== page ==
Wednesday, March 1, 2017

Victorian Etiquette and Customs

 A 1900 illustration of Queen Victoria on the arm of illustration featuring Queen Victoria on the arm of Abdul Karim or Munshi, her Indian servant, being received by the Lord Lieutenant and Countess Cadogan at Dublin Castle in Ireland

Etiquette enjoins many formal customs on the great. It requires, for example, that no one shall sit in the presence of Queen Victoria while she is standing, or remain covered where she is. There is only one exception to the latter rule. There is an Irish Lord who, because of some deed of an ancestor calling forth royal gratitude, inherits the privilege to keep his hat on in the presence of royally. No one, also, must address the Queen until she speaks to him or her first. 

A Lady of rank who goes shopping in London will never allow herself to be seen carrying a parcel from the shop to her carriage. This is always done by the shop keeper, who crosses the pavement, head bare, and deposits the parcel. 

No Lady of rank carries her prayer-book to church. Her footman goes before her with it, and opens and closes the pew door. These are but examples of the minute things in which etiquette imposes its law. A breach of any the rules of etiquette, a forgetfulness of what to wear or how to act at the proper moment, is regarded by English society as a very grave offence.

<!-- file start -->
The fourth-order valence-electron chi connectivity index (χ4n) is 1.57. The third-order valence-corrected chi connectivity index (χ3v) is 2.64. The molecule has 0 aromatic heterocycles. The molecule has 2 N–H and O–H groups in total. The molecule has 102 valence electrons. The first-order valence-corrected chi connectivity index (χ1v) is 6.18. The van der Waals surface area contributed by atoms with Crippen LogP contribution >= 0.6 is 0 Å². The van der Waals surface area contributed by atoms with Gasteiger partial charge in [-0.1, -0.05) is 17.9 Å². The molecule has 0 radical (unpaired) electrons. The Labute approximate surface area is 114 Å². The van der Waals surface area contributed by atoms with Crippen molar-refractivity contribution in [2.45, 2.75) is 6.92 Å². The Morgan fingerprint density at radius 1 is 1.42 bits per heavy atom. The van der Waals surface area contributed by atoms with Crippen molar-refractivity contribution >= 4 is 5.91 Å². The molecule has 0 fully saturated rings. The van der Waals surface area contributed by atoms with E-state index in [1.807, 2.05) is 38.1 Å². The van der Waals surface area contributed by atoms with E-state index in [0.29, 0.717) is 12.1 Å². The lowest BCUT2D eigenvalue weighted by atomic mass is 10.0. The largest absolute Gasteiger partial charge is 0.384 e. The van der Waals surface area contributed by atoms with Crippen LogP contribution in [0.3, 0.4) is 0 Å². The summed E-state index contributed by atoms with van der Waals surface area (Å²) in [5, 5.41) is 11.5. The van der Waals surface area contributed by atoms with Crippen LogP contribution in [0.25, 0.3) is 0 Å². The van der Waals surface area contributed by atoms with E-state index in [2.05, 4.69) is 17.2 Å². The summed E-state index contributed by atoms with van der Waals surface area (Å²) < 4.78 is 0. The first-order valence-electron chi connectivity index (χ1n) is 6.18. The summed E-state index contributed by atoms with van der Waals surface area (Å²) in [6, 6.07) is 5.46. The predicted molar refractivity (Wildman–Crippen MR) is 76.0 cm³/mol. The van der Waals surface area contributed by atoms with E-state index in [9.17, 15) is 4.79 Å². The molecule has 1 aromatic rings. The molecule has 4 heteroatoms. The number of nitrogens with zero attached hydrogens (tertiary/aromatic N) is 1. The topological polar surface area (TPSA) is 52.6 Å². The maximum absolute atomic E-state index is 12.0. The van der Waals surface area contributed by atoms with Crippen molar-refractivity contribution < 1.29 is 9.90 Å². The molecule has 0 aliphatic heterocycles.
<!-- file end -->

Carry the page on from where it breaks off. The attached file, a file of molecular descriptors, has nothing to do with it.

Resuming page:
So despotic are the laws of etiquette in high European society that often the peace of nations has been imperiled by a neglect to treat a Prince, a Nobleman or an Ambassador with the required formality. There was serious trouble in the English Royal family when the Duchess of Elinburg, the daughter of the Czar, went to live among them, and insisted on “taking precedence” of the Princess of Wales. According to the English rule of etiquette, she was obliged to do so; but she insisted that the daughter of a Russian Emperor ought to walk before the daughter of a King of Denmark. 

An amusing story is told of a certain King of Spain who was one day discovered by somebody to be on fire. This somebody had no right to touch the King, so he hastened to the Chamberlain and the Chamberlain to the Marshal, and the Marshal to the Steward, and the Steward to the Groom of the Bedchamber, whose duty it was to take care of the Royal person. While these formalities of etiquette were being gone through with, however, the poor King burned up. — The Russian River Flag, 1878

Etiquette Enthusiast, Maura J Graber, is the Site Moderator and Editor for the Etiquipedia© Etiquette Encyclopedia